By Eleanor Worthington: Arts Columnist

[Architecture Series]

Climate Change has been an ever-present crisis throughout many of our lifetimes and will unequivocally remain a harrowing cataclysm for future generations.

We come face to face with the subject even through the minutiae of everyday life and are reminded on the news and through social media of the greater ramifications happening globally as a result of our negligence and lack of motivation to make a change. Despite this, environmental activism and awareness is noticeably being practiced more in sectors that vastly contribute to global warming and ultimately Climate Change, particularly Architecture and the built environment.

Contributing 40% to all global greenhouse gas emissions, the built environment is a leading concern to the matter of global warming. So why isn’t this pressure and guilt-ridden omnipresence catalising us to redefine the sustainability of our architecture and further challenge 21st century design norms? Many architects and designers have already been practicing with a sustainable conscience, evidently seen with the pockets of sustainable urban spaces across the world, but with the inhuman scale of global warming, unless we operate to the level of these hyper-objective crises we will never be able to holistically and completely eradicate the problems that they present.

(Brutalist Architecture – popular during the 60s/70s, predominantly consist of concrete)

As a responsible profession, architects must ideate the future form, materiality and construction of their new designs. Form shouldn’t have to follow function and by extrapolating this notion, it will encourage architects and the architects of the future to see past the first 50 years of the building’s life. This is paramount as we should be striving for the architecture of today and tomorrow to match the longevity of global warming and Climate Change, and it too should become a ‘hyper object’. Architects should not only go beyond addressing the environmental consequences of their energy consumptions but re-evaluate the phrase ‘less is more’, coined by architect Ludwig Mies Van der Rohe and endorsed by many modernist architects, and divagate our perspective of today’s aesthetics.

Columnist, Eleanor Worthington, writer for The Mackayan

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Today’s architecture most commonly requires concrete as the primary weight baring structure and often for aesthetics too. Despite the outstanding structural properties and abundance of concrete, it contains a binder, cement, which is one of the main producers of carbon dioxide and is therefore a predominant contributor to the ongoing crisis.

Sustainable architecture looks at shifting the norm of concrete and demonstrates an ability to experiment with different materials and develop new technologies and methodologies for using them. Whilst still creating more energy than they consume, sustainable designs, arguably, don’t lack aesthetical gratification and have prompted an elegant identity of their own.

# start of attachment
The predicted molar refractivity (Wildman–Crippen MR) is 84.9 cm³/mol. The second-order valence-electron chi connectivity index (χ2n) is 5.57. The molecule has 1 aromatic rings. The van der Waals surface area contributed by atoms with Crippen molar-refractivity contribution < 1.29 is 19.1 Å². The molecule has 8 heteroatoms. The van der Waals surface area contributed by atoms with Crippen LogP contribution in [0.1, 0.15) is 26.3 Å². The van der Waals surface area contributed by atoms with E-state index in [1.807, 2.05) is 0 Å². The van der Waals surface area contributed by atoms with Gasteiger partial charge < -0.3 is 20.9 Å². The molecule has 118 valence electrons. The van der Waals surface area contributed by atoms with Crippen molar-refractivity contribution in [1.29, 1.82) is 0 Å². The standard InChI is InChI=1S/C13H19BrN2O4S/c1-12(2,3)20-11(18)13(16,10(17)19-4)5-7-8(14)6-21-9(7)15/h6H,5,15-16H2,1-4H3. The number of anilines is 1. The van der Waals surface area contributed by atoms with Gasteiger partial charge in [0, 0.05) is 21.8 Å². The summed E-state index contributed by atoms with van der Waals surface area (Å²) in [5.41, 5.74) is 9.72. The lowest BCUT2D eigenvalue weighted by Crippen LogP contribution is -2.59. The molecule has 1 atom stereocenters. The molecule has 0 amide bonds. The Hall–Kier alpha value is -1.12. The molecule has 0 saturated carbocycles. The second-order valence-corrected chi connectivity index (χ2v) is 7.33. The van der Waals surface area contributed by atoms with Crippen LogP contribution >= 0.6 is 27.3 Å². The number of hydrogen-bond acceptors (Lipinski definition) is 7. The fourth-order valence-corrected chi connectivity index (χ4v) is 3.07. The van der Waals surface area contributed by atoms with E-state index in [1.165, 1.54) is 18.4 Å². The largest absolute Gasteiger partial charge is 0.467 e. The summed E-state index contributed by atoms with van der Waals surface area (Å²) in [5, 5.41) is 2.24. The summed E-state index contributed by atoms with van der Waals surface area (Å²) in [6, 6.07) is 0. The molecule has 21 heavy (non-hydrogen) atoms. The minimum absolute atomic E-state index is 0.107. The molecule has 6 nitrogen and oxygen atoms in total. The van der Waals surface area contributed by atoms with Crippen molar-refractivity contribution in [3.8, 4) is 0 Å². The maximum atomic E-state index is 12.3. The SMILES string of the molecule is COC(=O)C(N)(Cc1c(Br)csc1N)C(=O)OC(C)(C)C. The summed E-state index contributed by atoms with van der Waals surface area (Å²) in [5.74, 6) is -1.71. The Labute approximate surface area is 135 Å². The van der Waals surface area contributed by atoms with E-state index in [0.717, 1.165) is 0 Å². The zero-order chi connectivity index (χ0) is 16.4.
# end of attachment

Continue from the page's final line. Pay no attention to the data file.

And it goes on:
(A typical rooftop design, similar to those of Kengo Kuma, a Japanese born architect who strives for a future of sustainable design)

The materiality of sustainable architecture is characterised primarily by locally and ethically sourced timber, recycled materials, and technologies that allow to design to function with little to no impact on the environment, such as solar panels. The use of natural materials such as timber has practical advantages as well as environmental: the construction becomes decentralised and can easily be maintained. Meaning, for example, single timber components can be removed, replaced and repaired at any time with more ease, contrasting to buildings with a concrete core that will have to be replace entirely as they lack interchangeable components. Furthermore, timber is an inherent carbon sink; trees absorb and retain carbon dioxide until they decay. When timber is used as components of construction, they neutralise thus neutralising the designs carbon footprint.

timber is an inherent carbon sink; trees absorb and retain carbon dioxide until they decay.

So, if there were to be a complete paradigm shift and all buildings were to be designed with sustainability as the uppermost important factor of the brief, surpassing cost, logistics, time and function, what would the cities around the world look like tomorrow? How will the buildings present themselves? You would hope that a green utopia would emerge providing a cleaner, healthier and viable environment for the populace of the world. It would ultimately transform the society we are today, that yearn for more nature, and impact how we live our lives and enforce the norms of a sustainable lifestyle.

Architecture is the most manipulative form of representing an ideology and could potentially combat climate change by leading and influencing the world to overcome and adapt this crisis. The built environment is leading us into a losing battle with climate change and towards an uninhabitable world for our future generations, so why can’t it be the sector lead us away?